I've always loved superheroes.
Like any red-blooded American male, I spent my childhood (and truth be told, a good portion of adulthood, too) reading comic books and watching television show and movies about the costumed crusaders. Batman, Superman and my favorite Spider-man kept me comforted for a good many years.
People like superheroes for the same reason they like James Bond or Indiana Jones -- because we need heroes to save the day -- and save us from reality in the process.
That goes double in the news business. As much as I love it, newspapering has its drawbacks, and one of those is the constant exposure to tragedy. You can only put so much robbery, rape, murder, fire and car crashes in the paper before you find yourself wishing the world had some real-life superheroes to right a few wrongs.
Well, it turns out there are. A new documentary called "Superheroes" chronicles the lives of several people across the country who go out into their communities and battle crime for real. And no, they're not cops or firefighters. They're actual, real-life superheroes complete with costumes, masks and capes, and what they lack in any actual superpowers, they make up for with courage.
At first glance it's easy to laugh at these people. After all, a grown man dressed in spandex and a cape missing the landing on a somersault is a pretty laughable sight. But once you learn their stories, the laughing stops and the admiration starts.
These folks have thwarted assaults, treated people's injuries and run off drug dealers with nothing more than a video camera. Some patrol with the support of the cops, and others spend part of their nights being hassled by them. But they all are intrepid in their dedication to fighting crime.
Many of them do it with nothing more than a cell phone and the spandex on their backs. Some carry Tasers. Others are trained in martial arts. But they are all very human. Super strength and the ability to fly are not on these folks' resumes.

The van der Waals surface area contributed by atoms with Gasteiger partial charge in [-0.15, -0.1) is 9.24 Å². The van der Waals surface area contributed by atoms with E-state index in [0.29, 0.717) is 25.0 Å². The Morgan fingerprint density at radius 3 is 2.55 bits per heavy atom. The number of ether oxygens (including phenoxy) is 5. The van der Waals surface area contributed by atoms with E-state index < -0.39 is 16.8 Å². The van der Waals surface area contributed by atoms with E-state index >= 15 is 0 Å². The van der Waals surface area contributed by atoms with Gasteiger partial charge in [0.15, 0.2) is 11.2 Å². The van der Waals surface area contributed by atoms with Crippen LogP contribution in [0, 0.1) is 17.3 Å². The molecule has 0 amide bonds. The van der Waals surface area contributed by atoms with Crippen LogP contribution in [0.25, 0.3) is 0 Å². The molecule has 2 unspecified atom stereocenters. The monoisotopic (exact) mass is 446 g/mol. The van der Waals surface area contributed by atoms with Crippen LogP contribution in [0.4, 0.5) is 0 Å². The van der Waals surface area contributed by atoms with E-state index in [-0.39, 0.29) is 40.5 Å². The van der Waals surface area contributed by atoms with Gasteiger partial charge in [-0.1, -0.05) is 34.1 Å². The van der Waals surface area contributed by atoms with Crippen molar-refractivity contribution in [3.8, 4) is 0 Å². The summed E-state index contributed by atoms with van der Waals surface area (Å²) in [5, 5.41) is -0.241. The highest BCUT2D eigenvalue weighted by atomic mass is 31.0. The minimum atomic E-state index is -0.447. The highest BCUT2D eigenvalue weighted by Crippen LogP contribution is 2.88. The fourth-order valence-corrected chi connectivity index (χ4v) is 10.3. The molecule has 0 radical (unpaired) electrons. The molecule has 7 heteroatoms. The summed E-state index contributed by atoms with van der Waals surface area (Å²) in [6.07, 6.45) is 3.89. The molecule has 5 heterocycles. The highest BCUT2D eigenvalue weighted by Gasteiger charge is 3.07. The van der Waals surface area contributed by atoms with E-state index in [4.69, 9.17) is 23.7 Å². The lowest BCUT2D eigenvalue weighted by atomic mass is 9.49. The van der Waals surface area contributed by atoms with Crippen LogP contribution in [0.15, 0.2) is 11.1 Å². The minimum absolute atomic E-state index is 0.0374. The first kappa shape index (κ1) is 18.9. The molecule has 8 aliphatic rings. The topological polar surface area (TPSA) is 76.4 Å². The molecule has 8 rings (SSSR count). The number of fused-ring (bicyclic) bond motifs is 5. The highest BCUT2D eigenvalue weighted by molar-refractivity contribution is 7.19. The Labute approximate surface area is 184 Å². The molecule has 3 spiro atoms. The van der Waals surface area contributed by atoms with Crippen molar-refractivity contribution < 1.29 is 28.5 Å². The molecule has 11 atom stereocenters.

But what is? Compassion. A sense of justice. Love of their fellow man. The last one is especially apparent when you see the real good these folks do.
Yes, they've stopped the occasional crime, but what makes these folks super is their dedication to their community. They teach self-defense classes. They hand out fliers and put up wanted posters. They walk the streets of their towns handing out water on hot days. And they help the homeless.
Many of these superheroes are strong supporters of their homeless communities. They donate stuff, of course, but they also make time for the people. They take a few moments to talk to them and shake their hands -- to let them know that someone cares.
So when you see a guy take a carload of toiletries, clothes and food that he bought with his own money and hand it out to the homeless while making them feel better it doesn't seem to matter so much that he's wearing a mask or a cape or weird helmet. He might be dressed like a cartoon, but he doesn't look ridiculous.
He looks heroic. And we could use more of that.
Email Nate McCullough at firstname.lastname@example.org. His column appears on Fridays.